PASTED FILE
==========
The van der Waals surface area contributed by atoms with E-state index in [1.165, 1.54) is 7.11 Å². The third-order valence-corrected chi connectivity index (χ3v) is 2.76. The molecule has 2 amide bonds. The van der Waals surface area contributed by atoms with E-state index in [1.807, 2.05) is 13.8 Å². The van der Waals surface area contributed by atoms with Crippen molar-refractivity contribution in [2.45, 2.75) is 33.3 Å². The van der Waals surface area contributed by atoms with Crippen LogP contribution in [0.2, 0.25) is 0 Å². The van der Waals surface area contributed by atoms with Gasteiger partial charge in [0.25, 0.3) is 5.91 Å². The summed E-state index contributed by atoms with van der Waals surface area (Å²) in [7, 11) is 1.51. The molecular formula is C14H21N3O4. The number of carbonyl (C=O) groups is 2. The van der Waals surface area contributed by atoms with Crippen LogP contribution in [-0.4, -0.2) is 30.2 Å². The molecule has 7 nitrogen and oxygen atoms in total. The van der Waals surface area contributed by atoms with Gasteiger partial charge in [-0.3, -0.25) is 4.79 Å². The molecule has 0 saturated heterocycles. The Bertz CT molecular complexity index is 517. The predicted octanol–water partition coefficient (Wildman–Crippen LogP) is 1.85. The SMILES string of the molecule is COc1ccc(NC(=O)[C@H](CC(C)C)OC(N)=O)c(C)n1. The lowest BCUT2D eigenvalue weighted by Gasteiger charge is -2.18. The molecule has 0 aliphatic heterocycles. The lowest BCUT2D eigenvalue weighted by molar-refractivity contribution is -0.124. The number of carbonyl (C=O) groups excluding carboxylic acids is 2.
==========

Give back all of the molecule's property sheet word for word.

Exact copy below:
The van der Waals surface area contributed by atoms with E-state index in [1.165, 1.54) is 7.11 Å². The third-order valence-corrected chi connectivity index (χ3v) is 2.76. The molecule has 2 amide bonds. The van der Waals surface area contributed by atoms with E-state index in [1.807, 2.05) is 13.8 Å². The van der Waals surface area contributed by atoms with Crippen molar-refractivity contribution in [2.45, 2.75) is 33.3 Å². The van der Waals surface area contributed by atoms with Crippen LogP contribution in [0.2, 0.25) is 0 Å². The van der Waals surface area contributed by atoms with Gasteiger partial charge in [0.25, 0.3) is 5.91 Å². The summed E-state index contributed by atoms with van der Waals surface area (Å²) in [7, 11) is 1.51. The molecular formula is C14H21N3O4. The number of carbonyl (C=O) groups is 2. The van der Waals surface area contributed by atoms with Crippen LogP contribution in [-0.4, -0.2) is 30.2 Å². The molecule has 7 nitrogen and oxygen atoms in total. The van der Waals surface area contributed by atoms with Gasteiger partial charge in [-0.3, -0.25) is 4.79 Å². The molecule has 0 saturated heterocycles. The Bertz CT molecular complexity index is 517. The predicted octanol–water partition coefficient (Wildman–Crippen LogP) is 1.85. The SMILES string of the molecule is COc1ccc(NC(=O)[C@H](CC(C)C)OC(N)=O)c(C)n1. The lowest BCUT2D eigenvalue weighted by Gasteiger charge is -2.18. The molecule has 0 aliphatic heterocycles. The lowest BCUT2D eigenvalue weighted by molar-refractivity contribution is -0.124. The number of carbonyl (C=O) groups excluding carboxylic acids is 2.